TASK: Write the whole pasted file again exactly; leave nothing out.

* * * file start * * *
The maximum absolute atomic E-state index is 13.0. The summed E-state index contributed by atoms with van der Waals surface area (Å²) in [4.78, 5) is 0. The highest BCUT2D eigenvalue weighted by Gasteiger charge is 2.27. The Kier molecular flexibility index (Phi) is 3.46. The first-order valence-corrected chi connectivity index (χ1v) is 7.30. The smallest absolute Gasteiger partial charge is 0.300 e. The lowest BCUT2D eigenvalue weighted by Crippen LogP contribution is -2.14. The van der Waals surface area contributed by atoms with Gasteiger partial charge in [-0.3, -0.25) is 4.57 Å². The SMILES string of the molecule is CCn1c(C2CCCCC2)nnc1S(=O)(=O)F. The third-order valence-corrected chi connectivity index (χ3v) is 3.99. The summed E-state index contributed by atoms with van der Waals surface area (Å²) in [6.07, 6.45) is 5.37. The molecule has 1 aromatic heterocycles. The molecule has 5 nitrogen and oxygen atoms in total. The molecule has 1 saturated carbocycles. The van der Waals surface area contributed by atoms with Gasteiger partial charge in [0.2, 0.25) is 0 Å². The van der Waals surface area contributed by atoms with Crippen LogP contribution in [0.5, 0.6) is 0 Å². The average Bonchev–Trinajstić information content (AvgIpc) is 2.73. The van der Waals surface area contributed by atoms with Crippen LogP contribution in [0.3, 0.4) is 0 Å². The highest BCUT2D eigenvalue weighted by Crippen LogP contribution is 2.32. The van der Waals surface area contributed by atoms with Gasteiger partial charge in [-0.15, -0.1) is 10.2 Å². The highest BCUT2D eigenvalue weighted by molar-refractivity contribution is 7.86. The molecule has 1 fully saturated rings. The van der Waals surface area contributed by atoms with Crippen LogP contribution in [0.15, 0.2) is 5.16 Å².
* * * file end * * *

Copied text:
The maximum absolute atomic E-state index is 13.0. The summed E-state index contributed by atoms with van der Waals surface area (Å²) in [4.78, 5) is 0. The highest BCUT2D eigenvalue weighted by Gasteiger charge is 2.27. The Kier molecular flexibility index (Phi) is 3.46. The first-order valence-corrected chi connectivity index (χ1v) is 7.30. The smallest absolute Gasteiger partial charge is 0.300 e. The lowest BCUT2D eigenvalue weighted by Crippen LogP contribution is -2.14. The van der Waals surface area contributed by atoms with Gasteiger partial charge in [-0.3, -0.25) is 4.57 Å². The SMILES string of the molecule is CCn1c(C2CCCCC2)nnc1S(=O)(=O)F. The third-order valence-corrected chi connectivity index (χ3v) is 3.99. The summed E-state index contributed by atoms with van der Waals surface area (Å²) in [6.07, 6.45) is 5.37. The molecule has 1 aromatic heterocycles. The molecule has 5 nitrogen and oxygen atoms in total. The molecule has 1 saturated carbocycles. The van der Waals surface area contributed by atoms with Gasteiger partial charge in [0.2, 0.25) is 0 Å². The van der Waals surface area contributed by atoms with Crippen LogP contribution in [0.5, 0.6) is 0 Å². The average Bonchev–Trinajstić information content (AvgIpc) is 2.73. The van der Waals surface area contributed by atoms with Crippen LogP contribution in [0.3, 0.4) is 0 Å². The highest BCUT2D eigenvalue weighted by Crippen LogP contribution is 2.32. The van der Waals surface area contributed by atoms with Gasteiger partial charge in [-0.15, -0.1) is 10.2 Å². The highest BCUT2D eigenvalue weighted by molar-refractivity contribution is 7.86. The molecule has 1 fully saturated rings. The van der Waals surface area contributed by atoms with Crippen LogP contribution in [0.15, 0.2) is 5.16 Å².